WE have witnessed an eventful couple of weeks in India-Pakistan ties. Indian Prime Minister Modi surprised everyone with his impromptu stopover in Lahore. But even before one could fully digest this, Pathankot offered a stark reminder of the challenges ahead.
In these twin developments lies one crucial takeaway: dialogue is an absolute compulsion.
Above all, Lahore signified a hard-line leader’s grudging acceptance that dialoguing can’t be wished away. Modi’s flip-flop policy on Pakistan since he came into office was only consistent in its aim to play hardball with Islamabad. But his attempt to ignore Pakistan (as it seemed to many here) was never going to work, for the same reason it didn’t for his predecessors: the presence of nuclear weapons has made war suicidal and the world powers are acutely sensitive to developments that may increase the risk of an India-Pakistan crisis.
This compulsion was at play when president Musharraf, the architect of the Kargil war who proudly talked about Kashmir and only Kashmir as army chief, was forced to take a U-turn once he became responsible for the state and its people — not just the army. This reality is also what led prime minister Vajpayee to offer friendship to Pakistan after a 10-month long military stand-off in 2001-02; got prime minister Manmohan Singh to come back to dialogue after Mumbai; and has led Prime Minister Nawaz Sharif to champion talks with India consistently.
Dialogue is an absolute compulsion for India and Pakistan.
This reality is as permanent as it gets. With nuclear weapons in the mix, the no-dialogue option can do little more than make you look bad and force you to seek a face-saver to return to the negotiating table sooner or later.
To be sure, dialogue without the will to resolve issues won’t get us far. But even as an exercise in grandstanding, there is immense utility to talking in crisis-prone environments. It provides a way to avoid extreme negatives by creating an option to talk constructively at tense moments or to use communication channels to blow off steam.
Pathankot reminded us of its relevance. Lahore (and the positive signals between Delhi and Islamabad that led to it) and the communication it allowed post-Pathankot must be credited for the non-crisis it ended up being — at a time when the Indian media had defaulted to a war footing and their Pakistani counterparts were making things worse by insinuating a false flag operation.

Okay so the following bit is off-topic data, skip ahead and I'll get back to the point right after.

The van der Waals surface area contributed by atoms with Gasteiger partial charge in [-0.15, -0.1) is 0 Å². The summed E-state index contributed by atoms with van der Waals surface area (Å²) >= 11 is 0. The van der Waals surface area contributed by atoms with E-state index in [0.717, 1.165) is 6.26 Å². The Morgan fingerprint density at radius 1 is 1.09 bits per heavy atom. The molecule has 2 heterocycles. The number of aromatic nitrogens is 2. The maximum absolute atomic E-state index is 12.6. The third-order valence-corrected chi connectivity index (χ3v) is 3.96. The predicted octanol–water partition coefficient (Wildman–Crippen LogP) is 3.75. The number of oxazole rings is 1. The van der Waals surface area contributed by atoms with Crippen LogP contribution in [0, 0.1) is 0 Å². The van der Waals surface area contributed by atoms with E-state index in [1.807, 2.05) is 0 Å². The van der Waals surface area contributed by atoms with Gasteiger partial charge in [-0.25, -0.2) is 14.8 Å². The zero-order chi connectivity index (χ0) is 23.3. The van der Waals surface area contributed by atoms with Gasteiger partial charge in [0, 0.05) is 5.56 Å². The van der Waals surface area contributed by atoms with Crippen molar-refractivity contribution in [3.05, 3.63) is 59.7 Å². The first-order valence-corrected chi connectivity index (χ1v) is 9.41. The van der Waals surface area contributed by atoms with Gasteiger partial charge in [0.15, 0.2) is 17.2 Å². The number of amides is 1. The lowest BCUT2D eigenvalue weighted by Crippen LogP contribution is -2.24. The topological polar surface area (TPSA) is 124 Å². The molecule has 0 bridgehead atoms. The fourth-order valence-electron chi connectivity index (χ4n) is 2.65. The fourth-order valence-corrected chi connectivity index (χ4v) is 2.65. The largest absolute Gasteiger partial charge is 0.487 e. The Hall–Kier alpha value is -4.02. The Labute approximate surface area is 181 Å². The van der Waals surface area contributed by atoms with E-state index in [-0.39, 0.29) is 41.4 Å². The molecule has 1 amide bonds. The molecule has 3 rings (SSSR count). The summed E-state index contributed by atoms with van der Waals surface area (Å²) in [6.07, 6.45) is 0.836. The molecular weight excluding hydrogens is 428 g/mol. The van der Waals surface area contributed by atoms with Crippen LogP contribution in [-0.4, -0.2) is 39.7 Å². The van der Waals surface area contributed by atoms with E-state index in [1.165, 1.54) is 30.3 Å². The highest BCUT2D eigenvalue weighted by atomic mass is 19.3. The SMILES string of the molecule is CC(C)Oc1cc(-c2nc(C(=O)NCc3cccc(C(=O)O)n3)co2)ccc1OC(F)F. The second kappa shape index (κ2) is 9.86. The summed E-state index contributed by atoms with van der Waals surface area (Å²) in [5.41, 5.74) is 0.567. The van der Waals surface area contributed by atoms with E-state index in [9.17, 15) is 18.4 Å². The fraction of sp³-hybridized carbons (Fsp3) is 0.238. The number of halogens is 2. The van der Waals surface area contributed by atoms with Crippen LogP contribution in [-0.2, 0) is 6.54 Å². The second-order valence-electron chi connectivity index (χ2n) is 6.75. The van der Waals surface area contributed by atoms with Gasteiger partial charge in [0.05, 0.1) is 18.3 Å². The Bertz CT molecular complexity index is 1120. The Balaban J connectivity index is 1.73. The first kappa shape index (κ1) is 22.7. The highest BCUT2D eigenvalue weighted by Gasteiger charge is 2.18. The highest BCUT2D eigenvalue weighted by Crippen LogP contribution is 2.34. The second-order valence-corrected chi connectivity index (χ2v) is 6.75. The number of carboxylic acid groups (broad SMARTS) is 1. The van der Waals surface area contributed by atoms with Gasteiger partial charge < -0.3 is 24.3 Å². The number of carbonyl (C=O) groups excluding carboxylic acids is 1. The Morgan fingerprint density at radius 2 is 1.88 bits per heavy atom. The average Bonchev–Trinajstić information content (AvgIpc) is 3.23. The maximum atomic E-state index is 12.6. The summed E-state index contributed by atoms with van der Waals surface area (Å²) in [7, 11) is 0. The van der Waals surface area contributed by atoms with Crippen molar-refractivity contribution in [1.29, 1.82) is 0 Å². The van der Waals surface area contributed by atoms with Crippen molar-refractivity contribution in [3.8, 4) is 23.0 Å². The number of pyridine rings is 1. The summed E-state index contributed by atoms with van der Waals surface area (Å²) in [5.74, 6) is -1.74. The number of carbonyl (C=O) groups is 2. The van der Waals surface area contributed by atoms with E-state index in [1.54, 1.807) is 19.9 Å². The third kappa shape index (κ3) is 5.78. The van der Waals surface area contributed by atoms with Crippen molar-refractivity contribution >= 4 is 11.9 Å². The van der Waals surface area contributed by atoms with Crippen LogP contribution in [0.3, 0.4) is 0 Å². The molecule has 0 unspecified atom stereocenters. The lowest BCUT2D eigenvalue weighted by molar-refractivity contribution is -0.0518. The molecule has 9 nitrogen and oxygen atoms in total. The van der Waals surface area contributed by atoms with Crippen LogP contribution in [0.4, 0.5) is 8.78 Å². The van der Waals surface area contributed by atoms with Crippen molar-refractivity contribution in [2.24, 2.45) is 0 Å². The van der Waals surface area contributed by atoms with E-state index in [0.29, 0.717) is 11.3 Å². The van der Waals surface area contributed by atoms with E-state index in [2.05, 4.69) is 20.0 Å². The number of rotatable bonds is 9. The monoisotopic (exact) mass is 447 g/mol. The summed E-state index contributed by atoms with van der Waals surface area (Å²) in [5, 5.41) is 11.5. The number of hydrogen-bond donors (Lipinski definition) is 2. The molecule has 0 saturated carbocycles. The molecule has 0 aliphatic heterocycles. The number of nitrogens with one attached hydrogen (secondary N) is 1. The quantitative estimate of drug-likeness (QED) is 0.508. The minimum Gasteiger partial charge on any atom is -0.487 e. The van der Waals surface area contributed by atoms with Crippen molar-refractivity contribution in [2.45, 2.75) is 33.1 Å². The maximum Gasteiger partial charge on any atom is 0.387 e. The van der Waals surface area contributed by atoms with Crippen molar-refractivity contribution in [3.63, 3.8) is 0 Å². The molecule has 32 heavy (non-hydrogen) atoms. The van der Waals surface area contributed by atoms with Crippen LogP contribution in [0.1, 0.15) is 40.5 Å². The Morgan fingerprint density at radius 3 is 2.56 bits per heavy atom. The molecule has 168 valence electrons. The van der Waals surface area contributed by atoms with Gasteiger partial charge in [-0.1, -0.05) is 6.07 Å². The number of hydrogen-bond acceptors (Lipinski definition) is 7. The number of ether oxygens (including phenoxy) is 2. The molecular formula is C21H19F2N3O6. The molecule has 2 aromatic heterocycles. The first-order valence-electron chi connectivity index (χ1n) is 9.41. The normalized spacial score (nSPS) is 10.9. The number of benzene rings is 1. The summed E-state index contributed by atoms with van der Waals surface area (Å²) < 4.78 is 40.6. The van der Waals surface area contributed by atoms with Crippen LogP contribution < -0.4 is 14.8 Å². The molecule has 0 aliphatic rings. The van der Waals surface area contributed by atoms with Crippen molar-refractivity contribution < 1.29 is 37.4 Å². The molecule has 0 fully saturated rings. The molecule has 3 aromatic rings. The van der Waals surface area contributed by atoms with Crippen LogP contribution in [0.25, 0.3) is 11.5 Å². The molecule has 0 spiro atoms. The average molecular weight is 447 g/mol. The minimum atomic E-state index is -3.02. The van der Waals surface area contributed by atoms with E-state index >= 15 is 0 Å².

Importantly, this is a generalisable observation. In every crisis since Kargil, the media has been far ahead of officialdom in demanding blood. But each time India and Pakistan have had a dialogue mechanism in place prior to the crisis-triggering event; they have managed to keep a lid on things with little difficulty. The exception was the 2001-02 stand-off where a far less spectacular incident than Mumbai, or even Kargil, resulted in an eyeball-to-eye ball confrontation.
I’d be the first one to admit that there is no guarantee that this pattern will hold. There is enough evidence from other contexts that exposes the limits of generic dialogue and the goodwill it generates.
Dialogue specifically aimed at crisis prevention and mitigation must therefore be taken beyond the generic level to actual coordination — even in the absence of any hope of mega breakthroughs at the strategic level.
What we require is direct engagement between ISI and RAW on terrorism prevention and post-terrorist incident evidence-sharing. No diplomacy, no bureaucracy but real intel-to-intel talk and coordination aimed at sharing real-time information to help avoid terrorist attacks and at coming clean or demonstrating action against those responsible if an attack occurs.
How can this work when these states perceive each other to be the actual perpetrators? My response is that if the use of non-state and subversive actors as a policy tool — in any form — is not going to be given up by these states, no protocol can work. But by getting fixated on this aspect, India and Pakistan have left a gaping hole to exploit for truly autonomous third-state actors with huge incentives to push them into war.
To my mind, the most probable scenario for a future India-Pakistan war is a Daesh-type entity playing catalyst. And they are far more likely to cause a catastrophic outcome as unlike state-sponsored groups constrained by their patrons, they will aim for the biggest bang possible. Intelligence coordination could well be the difference between an amicably managed non-crisis and an uncontrollably escalated one in such a situation.
Modi’s Lahore visit and Pathankot are the latest reminders to both sides that trying to dodge dialogue is counterproductive. Both sides would do well to internalise this reality so that they get out of the habit of trying to find a way around talking every now and then, wasting precious time before returning to the inevitable.
The writer is a foreign policy expert based in Washington, DC.
Published in Dawn, January 5th, 2016